If one is convinced that bounce rate is a useful metric, i.e. one that affects conversion rate, then at least use the best possible data.
- Grab your server logs;
- Scrub them of visits from known crawlers/robots/spiders, scrapers, etc.;
- Scrub them of your own visits; then,
- Run them through a log file analyzer.
And, as Google's data at post #18 show, there is no correlation between bounce rate and conversion rate.
As the cited Google data show, there is no correlation between bounce rate and time-on-site.
All Google needs is a time/date stamped record of the SERP links that you clicked on, links that are to Google interstitial pages from which you are redirected to the intended target page, in order to determine an upper limit on how much time you spent on a given target site on a given visit.
While such ping-ponging may very well be a factor in determining personalized SERPs, it is not at all representative of a site's real bounce rate, as it is a measure of activity for traffic coming from one source only, Google. And, Google's software engineers are bright enough to know and understand this, so as to not use it as a generalized SERP input value.
A website’s bounce rate calculates the percentage of visitors that leave the site after only visiting the landing page. Bounce rate is a beautiful way to measure the quality of traffic coming to your website.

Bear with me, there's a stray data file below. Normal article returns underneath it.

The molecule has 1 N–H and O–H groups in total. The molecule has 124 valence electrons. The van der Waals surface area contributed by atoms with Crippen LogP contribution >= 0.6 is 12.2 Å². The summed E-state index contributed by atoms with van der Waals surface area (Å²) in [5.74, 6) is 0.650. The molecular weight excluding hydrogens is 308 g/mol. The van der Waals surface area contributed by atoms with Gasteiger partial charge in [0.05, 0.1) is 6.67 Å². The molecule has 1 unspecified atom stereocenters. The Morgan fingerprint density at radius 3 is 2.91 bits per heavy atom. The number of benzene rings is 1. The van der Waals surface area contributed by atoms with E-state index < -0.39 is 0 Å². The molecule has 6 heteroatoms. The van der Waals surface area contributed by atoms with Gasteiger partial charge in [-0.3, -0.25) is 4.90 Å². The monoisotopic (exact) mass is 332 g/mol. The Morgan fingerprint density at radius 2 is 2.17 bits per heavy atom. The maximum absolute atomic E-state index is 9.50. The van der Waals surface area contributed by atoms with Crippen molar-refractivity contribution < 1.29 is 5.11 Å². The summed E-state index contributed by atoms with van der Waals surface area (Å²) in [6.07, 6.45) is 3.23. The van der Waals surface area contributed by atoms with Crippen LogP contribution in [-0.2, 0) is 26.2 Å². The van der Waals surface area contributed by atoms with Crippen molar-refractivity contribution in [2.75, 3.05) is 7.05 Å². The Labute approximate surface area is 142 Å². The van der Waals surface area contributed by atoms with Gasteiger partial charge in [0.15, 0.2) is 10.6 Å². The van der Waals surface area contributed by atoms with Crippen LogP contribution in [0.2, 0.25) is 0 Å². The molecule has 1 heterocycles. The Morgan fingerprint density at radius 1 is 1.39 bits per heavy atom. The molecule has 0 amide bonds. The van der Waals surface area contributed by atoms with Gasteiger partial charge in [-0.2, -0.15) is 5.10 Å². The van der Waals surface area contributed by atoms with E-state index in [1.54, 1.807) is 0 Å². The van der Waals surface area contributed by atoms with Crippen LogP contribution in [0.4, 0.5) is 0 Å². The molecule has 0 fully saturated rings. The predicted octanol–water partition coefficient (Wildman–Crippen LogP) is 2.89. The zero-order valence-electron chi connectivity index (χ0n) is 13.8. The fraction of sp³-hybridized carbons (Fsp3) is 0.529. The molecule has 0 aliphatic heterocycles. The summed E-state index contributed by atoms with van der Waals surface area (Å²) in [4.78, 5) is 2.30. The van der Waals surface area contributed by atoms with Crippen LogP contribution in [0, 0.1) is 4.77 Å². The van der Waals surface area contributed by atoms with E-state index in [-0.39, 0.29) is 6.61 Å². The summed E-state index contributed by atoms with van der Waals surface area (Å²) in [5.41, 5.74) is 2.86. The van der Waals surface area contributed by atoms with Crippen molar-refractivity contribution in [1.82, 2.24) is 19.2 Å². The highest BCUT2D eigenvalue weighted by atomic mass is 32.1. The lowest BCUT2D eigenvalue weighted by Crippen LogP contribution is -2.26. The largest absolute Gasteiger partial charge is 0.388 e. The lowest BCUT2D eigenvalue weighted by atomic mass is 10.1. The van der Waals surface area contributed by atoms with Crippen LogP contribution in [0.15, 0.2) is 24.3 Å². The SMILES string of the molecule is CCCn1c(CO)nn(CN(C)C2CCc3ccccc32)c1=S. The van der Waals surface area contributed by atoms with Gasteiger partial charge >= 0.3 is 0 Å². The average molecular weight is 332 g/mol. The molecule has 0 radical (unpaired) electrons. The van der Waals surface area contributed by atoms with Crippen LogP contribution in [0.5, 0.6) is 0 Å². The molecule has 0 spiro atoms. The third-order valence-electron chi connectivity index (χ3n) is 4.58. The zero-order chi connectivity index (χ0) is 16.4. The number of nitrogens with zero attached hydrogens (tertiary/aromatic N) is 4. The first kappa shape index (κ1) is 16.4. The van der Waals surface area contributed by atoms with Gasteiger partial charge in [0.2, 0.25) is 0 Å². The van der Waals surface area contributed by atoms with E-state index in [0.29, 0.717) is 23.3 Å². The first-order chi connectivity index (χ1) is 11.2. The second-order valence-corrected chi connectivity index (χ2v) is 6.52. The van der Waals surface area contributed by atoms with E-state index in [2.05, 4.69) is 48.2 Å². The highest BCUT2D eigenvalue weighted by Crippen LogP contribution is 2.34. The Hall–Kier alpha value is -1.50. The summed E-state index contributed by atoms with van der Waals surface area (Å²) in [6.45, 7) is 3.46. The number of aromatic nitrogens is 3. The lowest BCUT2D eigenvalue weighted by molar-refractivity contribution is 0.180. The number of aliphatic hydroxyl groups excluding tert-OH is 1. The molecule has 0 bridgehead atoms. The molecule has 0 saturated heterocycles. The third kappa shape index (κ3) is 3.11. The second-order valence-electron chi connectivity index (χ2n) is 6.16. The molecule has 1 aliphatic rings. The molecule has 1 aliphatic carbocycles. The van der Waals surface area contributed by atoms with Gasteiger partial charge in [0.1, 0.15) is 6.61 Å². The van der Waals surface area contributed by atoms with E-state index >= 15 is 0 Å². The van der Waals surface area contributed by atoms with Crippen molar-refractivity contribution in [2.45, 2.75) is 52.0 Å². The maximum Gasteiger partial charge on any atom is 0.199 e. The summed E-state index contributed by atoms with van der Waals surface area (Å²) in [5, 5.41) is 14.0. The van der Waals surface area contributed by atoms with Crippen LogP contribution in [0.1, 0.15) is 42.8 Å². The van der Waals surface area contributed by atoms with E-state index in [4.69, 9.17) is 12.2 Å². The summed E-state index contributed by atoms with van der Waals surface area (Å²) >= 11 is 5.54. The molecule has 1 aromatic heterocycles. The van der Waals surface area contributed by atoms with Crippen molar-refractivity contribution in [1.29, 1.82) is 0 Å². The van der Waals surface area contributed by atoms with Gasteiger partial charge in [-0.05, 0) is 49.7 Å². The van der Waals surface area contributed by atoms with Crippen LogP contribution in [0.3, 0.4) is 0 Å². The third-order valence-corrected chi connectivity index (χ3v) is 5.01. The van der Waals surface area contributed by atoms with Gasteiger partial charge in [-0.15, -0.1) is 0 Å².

In one tweet i have read that Matt Cutts said flat out (via second-hand news) that Google does not use Bounce Rate for ranking.If it is true that it is good news.But our goal is to convert as many visitors as possible and bring down the bounce rate.
Poppycock.Originally Posted by Eddie.S
Had you bothered to read Google's own data, presented above, you would know that there is no correlation between bounce rate and conversion rate.Originally Posted by Eddie.S
Bounce rate should be important to you as a site owner. It shows you the percentage of people that either did not find your site to be interesting or is not what they were searching for. I agree that there is no ideal bounce rate, but I personally view a bounce rate of over 50% as bad. There is nothing scientific about that number.
Matt Cutts made a statement at the recent SMX Conference about bounce rate. He said they do not look at it at all, so it is not an SEO factor.
Matt Cutts: Google Doesn’t Use Bounce Rate
Last edited by TechEvangelist; 06-18-2012 at 08:19 AM.
Facts are meaningless. They can be used to prove anything. - Homer Simpson
In my view in some stances it does affect ranking factor... Like if a user hit a search phrase in Google. Thereafter the user click through a web search result of Google and quickly in a second or two returns back to Google search page to check for other search results for what he was looking for. It gives Google some signal that the concerned website is not useful for a particular kind(user looking for information, product etc.) of user and if it determines it is of no use to any set of users than it will simply remove the website or decrease it rankings after re-analyzing the said website.
Google I don't think use Google Analytics data of any website, but he(google ) is free to use stats coming from its own search results interaction with user to improve its user experience.